Laws passed by the Verkhovna Rada of Ukraine during the 110 days of the war

Under martial law, it is very difficult to follow all the laws passed by the Verkhovna Rada. Our friends from the Independent Anti-Corruption Commission (NAKO) have prepared reviews of 100 laws that the Verkhovna Rada of Ukraine has passed since the beginning of the war. Molfar respectfully offers you this information to study.

Despite military investigations and fact-checking, information gathering and business intelligence training, the Molfar team is researching the legal information field. Recently, in partnership with the Svidomi media, we reviewed the problems of judicial reform in Ukraine. Our specialists also analyze legal changes in order to monitor the dynamics of changes in Ukraine's economy under martial law. You can join the information by subscribing to our military brief: free version and paid version, it is full and costs $30 per month, half of which we donate to the humanitarian needs of Ukrainians.

In 110 days of the war, Verkhovna Rada approved more than 100 laws: from martial law and changes to the labor law to remuneration for trophy equipment and business facilitation. 

The priorities include:

The analysis of Verkhovna Rada’s activity indicates several significant trends: 

  • stability. The majority of MPs take part in plenary meetings. Various estimates show it is more than 300 people. All meetings and voting take place directly in the Verkhovna Rada. Accordingly, even during martial law, the work of Parliament is carried out regularly.
  • decrease in publicity. After February 24, 2022, the coverage of the Verkhovna Rada became more restrained. The meetings' date, time and agenda are not made public, and there are no roll call results. Most meetings of the Verkhovna Rada committees are held remotely and in a short time. According to the leadership of the Verkhovna Rada, such a regime of information disclosure is, first and foremost, the security requirements.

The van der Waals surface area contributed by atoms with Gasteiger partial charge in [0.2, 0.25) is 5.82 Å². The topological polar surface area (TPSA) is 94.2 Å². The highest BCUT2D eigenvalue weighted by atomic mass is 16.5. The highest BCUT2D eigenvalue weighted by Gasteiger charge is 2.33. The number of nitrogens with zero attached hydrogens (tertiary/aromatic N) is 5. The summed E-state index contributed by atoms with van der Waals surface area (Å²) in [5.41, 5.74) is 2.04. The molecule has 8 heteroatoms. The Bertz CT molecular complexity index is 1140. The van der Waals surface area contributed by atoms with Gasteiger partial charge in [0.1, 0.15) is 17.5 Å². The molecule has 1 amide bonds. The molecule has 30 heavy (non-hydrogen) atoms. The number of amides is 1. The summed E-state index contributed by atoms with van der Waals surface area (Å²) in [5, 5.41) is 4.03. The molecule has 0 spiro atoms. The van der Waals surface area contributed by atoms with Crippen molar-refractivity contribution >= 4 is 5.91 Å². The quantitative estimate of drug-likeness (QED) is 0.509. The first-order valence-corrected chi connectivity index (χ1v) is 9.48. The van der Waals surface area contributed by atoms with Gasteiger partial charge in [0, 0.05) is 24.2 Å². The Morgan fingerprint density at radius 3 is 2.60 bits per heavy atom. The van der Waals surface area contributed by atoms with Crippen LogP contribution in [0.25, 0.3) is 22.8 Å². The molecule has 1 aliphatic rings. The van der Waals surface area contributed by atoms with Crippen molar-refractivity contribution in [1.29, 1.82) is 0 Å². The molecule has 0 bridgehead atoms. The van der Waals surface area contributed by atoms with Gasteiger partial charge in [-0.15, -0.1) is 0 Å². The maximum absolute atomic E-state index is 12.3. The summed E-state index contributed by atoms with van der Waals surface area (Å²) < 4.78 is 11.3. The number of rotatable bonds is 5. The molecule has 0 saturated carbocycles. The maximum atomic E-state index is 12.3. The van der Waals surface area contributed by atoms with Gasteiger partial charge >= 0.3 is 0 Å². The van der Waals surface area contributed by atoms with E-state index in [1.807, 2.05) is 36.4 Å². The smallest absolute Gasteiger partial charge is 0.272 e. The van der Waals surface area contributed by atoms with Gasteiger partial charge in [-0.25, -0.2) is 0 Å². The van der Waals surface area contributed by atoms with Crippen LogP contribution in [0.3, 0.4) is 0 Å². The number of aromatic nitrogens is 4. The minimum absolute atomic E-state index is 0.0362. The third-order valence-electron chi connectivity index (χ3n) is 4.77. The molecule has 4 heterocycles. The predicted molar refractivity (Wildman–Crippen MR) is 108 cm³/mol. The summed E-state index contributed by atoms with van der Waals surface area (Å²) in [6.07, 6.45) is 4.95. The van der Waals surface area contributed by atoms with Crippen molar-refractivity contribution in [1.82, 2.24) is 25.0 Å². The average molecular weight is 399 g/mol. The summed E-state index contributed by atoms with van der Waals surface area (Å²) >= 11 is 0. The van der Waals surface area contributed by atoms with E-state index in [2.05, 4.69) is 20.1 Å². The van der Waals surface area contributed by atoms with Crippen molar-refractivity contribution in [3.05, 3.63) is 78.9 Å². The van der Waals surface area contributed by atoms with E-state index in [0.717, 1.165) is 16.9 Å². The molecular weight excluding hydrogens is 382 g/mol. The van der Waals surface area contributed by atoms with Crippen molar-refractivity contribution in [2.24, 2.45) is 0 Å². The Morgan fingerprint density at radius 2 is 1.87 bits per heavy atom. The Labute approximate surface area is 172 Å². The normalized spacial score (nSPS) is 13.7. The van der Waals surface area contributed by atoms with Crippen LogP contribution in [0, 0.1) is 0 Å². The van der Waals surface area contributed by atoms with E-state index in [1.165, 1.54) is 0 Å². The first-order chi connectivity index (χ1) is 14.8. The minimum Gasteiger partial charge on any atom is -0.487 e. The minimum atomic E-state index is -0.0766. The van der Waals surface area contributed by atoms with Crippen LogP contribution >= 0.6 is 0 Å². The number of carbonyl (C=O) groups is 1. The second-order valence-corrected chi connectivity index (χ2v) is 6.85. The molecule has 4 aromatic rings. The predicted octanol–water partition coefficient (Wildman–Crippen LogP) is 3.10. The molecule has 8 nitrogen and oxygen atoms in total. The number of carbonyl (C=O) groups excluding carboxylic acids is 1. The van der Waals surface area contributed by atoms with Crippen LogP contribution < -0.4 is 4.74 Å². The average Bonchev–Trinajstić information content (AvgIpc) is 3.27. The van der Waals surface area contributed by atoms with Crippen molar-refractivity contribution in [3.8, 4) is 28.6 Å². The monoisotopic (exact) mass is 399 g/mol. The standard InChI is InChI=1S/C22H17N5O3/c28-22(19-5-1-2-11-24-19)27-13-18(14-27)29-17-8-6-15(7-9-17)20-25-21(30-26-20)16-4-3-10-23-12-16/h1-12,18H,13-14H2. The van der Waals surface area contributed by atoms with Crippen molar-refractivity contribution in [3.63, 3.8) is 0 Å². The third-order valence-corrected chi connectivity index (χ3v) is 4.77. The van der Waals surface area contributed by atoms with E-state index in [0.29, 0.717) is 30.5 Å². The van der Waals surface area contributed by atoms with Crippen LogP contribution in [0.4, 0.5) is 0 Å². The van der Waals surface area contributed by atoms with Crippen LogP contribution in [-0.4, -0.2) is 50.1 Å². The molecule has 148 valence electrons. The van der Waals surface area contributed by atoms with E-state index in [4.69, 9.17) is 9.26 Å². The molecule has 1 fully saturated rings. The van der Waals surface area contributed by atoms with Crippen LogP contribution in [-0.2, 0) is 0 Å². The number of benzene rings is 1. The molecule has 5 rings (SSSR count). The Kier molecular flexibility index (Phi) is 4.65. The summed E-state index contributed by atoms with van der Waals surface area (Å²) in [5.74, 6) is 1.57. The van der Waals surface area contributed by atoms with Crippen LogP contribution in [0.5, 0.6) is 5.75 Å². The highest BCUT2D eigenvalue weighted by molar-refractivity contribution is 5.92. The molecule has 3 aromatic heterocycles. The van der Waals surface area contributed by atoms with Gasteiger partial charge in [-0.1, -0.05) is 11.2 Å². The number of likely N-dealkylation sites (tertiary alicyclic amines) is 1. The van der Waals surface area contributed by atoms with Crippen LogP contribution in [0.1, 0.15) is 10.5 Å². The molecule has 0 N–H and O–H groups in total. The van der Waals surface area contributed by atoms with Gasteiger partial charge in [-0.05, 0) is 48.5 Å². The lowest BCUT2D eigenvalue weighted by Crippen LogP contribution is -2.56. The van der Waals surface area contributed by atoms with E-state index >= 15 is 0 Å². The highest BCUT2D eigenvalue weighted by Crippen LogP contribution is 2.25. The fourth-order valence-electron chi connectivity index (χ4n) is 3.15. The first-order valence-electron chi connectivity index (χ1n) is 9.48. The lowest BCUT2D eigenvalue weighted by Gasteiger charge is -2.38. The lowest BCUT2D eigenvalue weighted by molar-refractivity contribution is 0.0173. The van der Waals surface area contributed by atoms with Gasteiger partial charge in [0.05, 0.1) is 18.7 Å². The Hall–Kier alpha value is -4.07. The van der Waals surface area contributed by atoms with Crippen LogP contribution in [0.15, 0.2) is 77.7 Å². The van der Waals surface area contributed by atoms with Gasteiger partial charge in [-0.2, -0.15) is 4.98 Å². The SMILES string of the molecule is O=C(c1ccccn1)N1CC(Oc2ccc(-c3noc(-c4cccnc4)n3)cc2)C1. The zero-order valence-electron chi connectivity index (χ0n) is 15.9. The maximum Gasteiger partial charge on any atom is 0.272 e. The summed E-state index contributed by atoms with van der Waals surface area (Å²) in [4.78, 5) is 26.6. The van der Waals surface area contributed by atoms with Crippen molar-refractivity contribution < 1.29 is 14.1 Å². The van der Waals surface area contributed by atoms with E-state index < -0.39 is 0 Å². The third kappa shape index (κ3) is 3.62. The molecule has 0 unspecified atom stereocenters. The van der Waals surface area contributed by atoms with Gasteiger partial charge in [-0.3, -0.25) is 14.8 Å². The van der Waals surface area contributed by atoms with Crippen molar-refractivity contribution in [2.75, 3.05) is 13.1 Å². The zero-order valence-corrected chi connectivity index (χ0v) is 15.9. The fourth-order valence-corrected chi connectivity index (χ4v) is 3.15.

• narrowing of the public dialogue. Given the declining publicity and the rapid passage of bills in committees, civil society and experts cannot effectively participate in their development and evaluation. As the focus of MPs is gradually shifting from the urgent challenges of martial law towards more strategic issues of economic stability and reconstruction, expanding opportunities for balanced policy-making is necessary.
  • maintaining the pressure of civil society. Despite the declining publicity of decision-making, civil society institutions continue to influence the formation of the parliamentary agenda. For example, due to public debate, the MPs withdrew the bill on expanding the rights of military commanders to use weapons on subordinates. Following the public statement on the inadmissible tone of communication of the Parliamentary Commissioner for Human Rights on war crimes, the Parliament expressed distrust in the Ombudsman. At the same time, the enemy can use sharp public debates to destabilize domestic policy, so finding new opportunities for meaningful dialogue and decision-making is essential.

NAKO continues to monitor the legislation activity of Verkhovna Rada and is ready for effective cooperation.

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